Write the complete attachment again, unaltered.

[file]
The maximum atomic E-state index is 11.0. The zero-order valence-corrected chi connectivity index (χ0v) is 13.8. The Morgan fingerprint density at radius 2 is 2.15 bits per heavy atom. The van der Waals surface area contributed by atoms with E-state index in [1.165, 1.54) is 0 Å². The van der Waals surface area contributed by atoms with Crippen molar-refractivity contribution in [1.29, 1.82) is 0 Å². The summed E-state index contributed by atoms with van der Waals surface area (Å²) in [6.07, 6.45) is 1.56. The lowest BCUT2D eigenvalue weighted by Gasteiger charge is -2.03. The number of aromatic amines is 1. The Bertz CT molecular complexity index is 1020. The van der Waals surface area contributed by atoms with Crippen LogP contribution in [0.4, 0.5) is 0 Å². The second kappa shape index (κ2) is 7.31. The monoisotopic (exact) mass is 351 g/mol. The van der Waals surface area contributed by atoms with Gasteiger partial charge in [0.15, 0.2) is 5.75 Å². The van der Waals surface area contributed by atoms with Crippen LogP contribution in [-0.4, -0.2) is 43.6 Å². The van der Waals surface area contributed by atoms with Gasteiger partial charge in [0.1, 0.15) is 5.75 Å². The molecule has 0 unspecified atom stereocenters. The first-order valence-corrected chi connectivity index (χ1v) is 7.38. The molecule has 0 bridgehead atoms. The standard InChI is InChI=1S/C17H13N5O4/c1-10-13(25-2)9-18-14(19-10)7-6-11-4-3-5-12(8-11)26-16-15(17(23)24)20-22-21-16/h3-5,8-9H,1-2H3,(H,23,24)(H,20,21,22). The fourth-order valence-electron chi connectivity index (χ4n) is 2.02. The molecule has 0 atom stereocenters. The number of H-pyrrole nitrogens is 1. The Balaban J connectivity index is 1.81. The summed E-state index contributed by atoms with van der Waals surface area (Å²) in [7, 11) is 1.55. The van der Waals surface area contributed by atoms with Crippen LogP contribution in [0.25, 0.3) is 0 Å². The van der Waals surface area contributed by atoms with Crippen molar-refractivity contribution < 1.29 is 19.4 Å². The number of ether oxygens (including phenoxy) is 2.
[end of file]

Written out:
The maximum atomic E-state index is 11.0. The zero-order valence-corrected chi connectivity index (χ0v) is 13.8. The Morgan fingerprint density at radius 2 is 2.15 bits per heavy atom. The van der Waals surface area contributed by atoms with E-state index in [1.165, 1.54) is 0 Å². The van der Waals surface area contributed by atoms with Crippen molar-refractivity contribution in [1.29, 1.82) is 0 Å². The summed E-state index contributed by atoms with van der Waals surface area (Å²) in [6.07, 6.45) is 1.56. The lowest BCUT2D eigenvalue weighted by Gasteiger charge is -2.03. The number of aromatic amines is 1. The Bertz CT molecular complexity index is 1020. The van der Waals surface area contributed by atoms with Crippen LogP contribution in [0.4, 0.5) is 0 Å². The second kappa shape index (κ2) is 7.31. The monoisotopic (exact) mass is 351 g/mol. The van der Waals surface area contributed by atoms with Gasteiger partial charge in [0.15, 0.2) is 5.75 Å². The van der Waals surface area contributed by atoms with Crippen LogP contribution in [-0.4, -0.2) is 43.6 Å². The van der Waals surface area contributed by atoms with Gasteiger partial charge in [0.1, 0.15) is 5.75 Å². The molecule has 0 unspecified atom stereocenters. The first-order valence-corrected chi connectivity index (χ1v) is 7.38. The molecule has 0 bridgehead atoms. The standard InChI is InChI=1S/C17H13N5O4/c1-10-13(25-2)9-18-14(19-10)7-6-11-4-3-5-12(8-11)26-16-15(17(23)24)20-22-21-16/h3-5,8-9H,1-2H3,(H,23,24)(H,20,21,22). The fourth-order valence-electron chi connectivity index (χ4n) is 2.02. The molecule has 0 atom stereocenters. The number of H-pyrrole nitrogens is 1. The Balaban J connectivity index is 1.81. The summed E-state index contributed by atoms with van der Waals surface area (Å²) in [7, 11) is 1.55. The van der Waals surface area contributed by atoms with Crippen LogP contribution in [0.25, 0.3) is 0 Å². The van der Waals surface area contributed by atoms with Crippen molar-refractivity contribution < 1.29 is 19.4 Å². The number of ether oxygens (including phenoxy) is 2.